Bernie Siegel, partner with KSL Capital Partners, said it’s important to take a big-picture view of the current and potential current conditions regardless of the prevailing environment, which he said includes a confusing political landscape.

“In short, it’s hard to feel bearish when things are so good, but Nick has a point that is worth talking about,” he said. “We’re all feeling good despite the uncertainty in the White House. I don’t know how the markets are defying gravity given the uncertainty from the White House.”

Siegel said that as a Republican, he is concerned President Donald Trump’s approach to governing is the black swan event that could push the economy over the edge—and the hotel industry will go with it if it happens. But at the moment he remains bullish.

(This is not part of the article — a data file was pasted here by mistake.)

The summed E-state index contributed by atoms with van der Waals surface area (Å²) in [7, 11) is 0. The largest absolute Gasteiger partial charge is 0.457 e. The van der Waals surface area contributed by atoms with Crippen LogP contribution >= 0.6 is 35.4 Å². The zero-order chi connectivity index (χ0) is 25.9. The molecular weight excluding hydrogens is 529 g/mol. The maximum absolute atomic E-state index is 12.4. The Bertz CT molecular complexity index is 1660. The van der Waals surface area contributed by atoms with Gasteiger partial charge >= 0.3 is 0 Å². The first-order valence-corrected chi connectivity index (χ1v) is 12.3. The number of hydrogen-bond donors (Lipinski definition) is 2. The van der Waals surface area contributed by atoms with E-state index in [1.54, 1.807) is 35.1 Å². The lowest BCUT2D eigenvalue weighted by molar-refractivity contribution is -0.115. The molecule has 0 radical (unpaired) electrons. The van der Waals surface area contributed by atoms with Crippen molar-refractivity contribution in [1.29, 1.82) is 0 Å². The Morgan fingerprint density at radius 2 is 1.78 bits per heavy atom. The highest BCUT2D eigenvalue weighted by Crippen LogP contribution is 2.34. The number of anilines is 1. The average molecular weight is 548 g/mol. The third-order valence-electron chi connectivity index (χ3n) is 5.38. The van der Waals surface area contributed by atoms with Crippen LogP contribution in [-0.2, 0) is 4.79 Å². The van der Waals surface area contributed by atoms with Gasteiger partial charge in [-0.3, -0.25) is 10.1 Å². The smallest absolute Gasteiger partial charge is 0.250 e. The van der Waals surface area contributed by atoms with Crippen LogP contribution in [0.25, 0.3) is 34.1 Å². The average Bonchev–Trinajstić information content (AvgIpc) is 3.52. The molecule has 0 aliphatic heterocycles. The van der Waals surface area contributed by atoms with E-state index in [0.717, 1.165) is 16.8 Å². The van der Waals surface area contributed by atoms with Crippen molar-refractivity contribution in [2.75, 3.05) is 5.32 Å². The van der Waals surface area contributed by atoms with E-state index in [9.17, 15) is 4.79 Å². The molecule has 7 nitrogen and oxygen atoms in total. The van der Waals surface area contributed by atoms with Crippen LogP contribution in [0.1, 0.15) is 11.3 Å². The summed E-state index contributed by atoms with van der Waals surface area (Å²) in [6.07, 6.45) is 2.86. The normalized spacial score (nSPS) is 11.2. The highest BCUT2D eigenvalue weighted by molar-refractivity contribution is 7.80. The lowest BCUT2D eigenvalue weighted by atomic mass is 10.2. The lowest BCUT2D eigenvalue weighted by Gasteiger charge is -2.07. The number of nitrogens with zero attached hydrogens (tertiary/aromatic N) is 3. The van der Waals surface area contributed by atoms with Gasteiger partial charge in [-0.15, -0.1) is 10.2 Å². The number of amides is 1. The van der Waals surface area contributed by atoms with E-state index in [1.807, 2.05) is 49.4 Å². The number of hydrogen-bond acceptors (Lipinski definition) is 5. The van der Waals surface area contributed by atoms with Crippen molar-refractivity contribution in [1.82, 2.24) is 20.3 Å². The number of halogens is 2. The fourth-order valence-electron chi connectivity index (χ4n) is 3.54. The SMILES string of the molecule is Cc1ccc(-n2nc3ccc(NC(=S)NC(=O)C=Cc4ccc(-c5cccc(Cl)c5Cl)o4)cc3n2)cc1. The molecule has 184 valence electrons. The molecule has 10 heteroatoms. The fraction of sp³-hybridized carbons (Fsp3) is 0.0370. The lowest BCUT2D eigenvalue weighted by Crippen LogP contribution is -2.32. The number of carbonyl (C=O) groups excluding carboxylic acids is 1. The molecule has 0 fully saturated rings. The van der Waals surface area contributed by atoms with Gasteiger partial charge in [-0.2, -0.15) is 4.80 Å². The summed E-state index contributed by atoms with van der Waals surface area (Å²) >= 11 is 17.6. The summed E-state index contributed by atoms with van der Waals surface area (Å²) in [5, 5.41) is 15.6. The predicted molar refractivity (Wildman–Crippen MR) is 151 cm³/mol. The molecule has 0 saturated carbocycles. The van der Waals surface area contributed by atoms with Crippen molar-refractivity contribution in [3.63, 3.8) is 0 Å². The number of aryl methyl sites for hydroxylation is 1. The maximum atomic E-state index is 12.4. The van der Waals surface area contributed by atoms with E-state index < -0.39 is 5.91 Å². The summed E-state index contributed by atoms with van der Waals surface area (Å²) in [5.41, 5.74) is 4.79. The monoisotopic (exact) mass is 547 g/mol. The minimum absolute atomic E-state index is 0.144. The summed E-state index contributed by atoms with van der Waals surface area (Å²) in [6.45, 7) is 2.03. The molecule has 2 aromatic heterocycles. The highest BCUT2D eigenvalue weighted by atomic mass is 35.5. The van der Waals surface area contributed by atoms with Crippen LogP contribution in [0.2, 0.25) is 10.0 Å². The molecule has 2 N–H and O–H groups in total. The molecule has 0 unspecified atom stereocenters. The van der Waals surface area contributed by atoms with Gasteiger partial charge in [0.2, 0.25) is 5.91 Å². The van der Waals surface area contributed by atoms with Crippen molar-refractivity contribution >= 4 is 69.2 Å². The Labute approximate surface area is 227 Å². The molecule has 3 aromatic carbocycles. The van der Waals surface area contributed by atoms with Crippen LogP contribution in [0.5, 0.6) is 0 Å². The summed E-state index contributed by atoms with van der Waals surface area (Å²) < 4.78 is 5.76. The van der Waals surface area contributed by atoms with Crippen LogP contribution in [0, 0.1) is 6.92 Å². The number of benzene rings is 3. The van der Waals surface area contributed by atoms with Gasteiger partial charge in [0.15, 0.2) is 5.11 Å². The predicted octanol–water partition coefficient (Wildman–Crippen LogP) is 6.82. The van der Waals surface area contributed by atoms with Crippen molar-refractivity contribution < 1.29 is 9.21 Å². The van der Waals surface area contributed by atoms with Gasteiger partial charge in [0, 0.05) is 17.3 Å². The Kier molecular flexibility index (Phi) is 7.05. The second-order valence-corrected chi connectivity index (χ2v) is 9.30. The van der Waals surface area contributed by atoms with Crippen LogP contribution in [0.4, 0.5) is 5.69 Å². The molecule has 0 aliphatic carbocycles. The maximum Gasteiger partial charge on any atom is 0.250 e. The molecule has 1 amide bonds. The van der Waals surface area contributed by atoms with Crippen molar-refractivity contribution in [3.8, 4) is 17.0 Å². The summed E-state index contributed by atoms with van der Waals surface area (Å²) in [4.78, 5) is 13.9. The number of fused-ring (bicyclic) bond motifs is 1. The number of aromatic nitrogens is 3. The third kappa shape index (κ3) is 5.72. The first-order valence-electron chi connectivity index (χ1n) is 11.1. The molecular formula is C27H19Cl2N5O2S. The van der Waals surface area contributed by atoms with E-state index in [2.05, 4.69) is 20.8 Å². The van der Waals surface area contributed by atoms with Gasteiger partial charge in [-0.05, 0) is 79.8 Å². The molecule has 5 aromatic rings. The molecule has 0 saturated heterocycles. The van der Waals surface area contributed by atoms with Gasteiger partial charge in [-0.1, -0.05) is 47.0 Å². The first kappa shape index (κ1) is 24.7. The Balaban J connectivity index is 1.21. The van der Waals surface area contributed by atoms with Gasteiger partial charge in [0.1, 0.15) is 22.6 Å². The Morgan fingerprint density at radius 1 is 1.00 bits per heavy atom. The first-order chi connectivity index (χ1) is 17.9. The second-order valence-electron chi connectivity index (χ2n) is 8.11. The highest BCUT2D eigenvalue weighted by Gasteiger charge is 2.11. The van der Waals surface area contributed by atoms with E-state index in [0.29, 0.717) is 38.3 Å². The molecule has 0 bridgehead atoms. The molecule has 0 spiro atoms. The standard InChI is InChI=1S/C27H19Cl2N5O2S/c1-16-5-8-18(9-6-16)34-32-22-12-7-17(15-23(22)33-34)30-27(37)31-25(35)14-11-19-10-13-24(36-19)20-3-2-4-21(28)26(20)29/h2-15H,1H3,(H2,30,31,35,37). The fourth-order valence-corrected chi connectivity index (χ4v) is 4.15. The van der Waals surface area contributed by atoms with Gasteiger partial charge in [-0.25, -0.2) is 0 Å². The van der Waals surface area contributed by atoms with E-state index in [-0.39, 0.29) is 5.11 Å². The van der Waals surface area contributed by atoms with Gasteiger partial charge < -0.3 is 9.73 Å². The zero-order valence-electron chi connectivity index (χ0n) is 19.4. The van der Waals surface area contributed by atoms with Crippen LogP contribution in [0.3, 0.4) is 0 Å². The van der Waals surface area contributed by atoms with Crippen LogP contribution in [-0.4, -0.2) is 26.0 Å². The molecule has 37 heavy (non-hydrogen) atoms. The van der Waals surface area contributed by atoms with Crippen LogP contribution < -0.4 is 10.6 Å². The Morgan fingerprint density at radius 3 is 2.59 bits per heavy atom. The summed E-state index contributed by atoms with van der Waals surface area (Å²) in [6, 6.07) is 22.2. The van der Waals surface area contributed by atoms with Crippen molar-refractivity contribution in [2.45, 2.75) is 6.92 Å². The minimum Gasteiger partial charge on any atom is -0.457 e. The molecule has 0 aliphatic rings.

“We are a barometer of macroeconomic activity, because we sign leases every night, and every night that we don’t sign a lease for a hotel room is lost revenue permanently,” he said. “It’s hard for this room right now mentally to think that anything should be in the bearish category because (earnings before interest, taxes, depreciation and amortization) is at a profit level we’ve never seen, flow-through same thing. Revenues are at record highs. Occupancy is at 65%. In the U.S., we’ve never seen that. We’ve never sold this many hotel rooms in this continent before. So it’s really hard to think that things will be bad or are bad.”